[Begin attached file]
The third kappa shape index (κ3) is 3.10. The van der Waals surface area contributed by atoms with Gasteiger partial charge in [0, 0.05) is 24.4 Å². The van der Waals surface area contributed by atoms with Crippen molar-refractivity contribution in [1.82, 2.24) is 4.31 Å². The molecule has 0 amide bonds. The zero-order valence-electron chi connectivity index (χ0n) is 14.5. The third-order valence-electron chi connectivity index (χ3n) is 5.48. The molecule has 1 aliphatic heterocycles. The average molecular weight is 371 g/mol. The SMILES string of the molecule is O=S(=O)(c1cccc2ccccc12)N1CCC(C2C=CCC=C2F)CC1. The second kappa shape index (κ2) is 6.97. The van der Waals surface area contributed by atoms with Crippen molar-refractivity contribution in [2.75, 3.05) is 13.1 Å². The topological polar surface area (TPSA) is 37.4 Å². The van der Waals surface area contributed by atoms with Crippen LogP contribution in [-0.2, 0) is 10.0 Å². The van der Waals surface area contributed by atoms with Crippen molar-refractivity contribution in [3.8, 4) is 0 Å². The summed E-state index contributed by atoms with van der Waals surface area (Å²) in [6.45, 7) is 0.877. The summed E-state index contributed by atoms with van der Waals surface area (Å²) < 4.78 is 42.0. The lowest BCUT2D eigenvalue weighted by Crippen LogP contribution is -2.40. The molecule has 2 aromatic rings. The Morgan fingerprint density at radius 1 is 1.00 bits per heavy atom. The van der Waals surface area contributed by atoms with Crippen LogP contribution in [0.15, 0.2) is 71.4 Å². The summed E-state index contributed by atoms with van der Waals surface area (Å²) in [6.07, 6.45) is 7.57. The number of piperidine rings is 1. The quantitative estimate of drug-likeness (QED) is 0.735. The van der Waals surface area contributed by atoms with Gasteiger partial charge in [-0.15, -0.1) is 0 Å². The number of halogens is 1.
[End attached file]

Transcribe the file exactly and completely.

The third kappa shape index (κ3) is 3.10. The van der Waals surface area contributed by atoms with Gasteiger partial charge in [0, 0.05) is 24.4 Å². The van der Waals surface area contributed by atoms with Crippen molar-refractivity contribution in [1.82, 2.24) is 4.31 Å². The molecule has 0 amide bonds. The zero-order valence-electron chi connectivity index (χ0n) is 14.5. The third-order valence-electron chi connectivity index (χ3n) is 5.48. The molecule has 1 aliphatic heterocycles. The average molecular weight is 371 g/mol. The SMILES string of the molecule is O=S(=O)(c1cccc2ccccc12)N1CCC(C2C=CCC=C2F)CC1. The second kappa shape index (κ2) is 6.97. The van der Waals surface area contributed by atoms with Crippen molar-refractivity contribution in [2.75, 3.05) is 13.1 Å². The topological polar surface area (TPSA) is 37.4 Å². The van der Waals surface area contributed by atoms with Crippen LogP contribution in [-0.2, 0) is 10.0 Å². The van der Waals surface area contributed by atoms with Crippen molar-refractivity contribution in [3.8, 4) is 0 Å². The summed E-state index contributed by atoms with van der Waals surface area (Å²) in [6.45, 7) is 0.877. The summed E-state index contributed by atoms with van der Waals surface area (Å²) < 4.78 is 42.0. The lowest BCUT2D eigenvalue weighted by Crippen LogP contribution is -2.40. The molecule has 2 aromatic rings. The Morgan fingerprint density at radius 1 is 1.00 bits per heavy atom. The van der Waals surface area contributed by atoms with Crippen LogP contribution in [0.15, 0.2) is 71.4 Å². The summed E-state index contributed by atoms with van der Waals surface area (Å²) in [6.07, 6.45) is 7.57. The number of piperidine rings is 1. The quantitative estimate of drug-likeness (QED) is 0.735. The van der Waals surface area contributed by atoms with Gasteiger partial charge in [-0.15, -0.1) is 0 Å². The number of halogens is 1.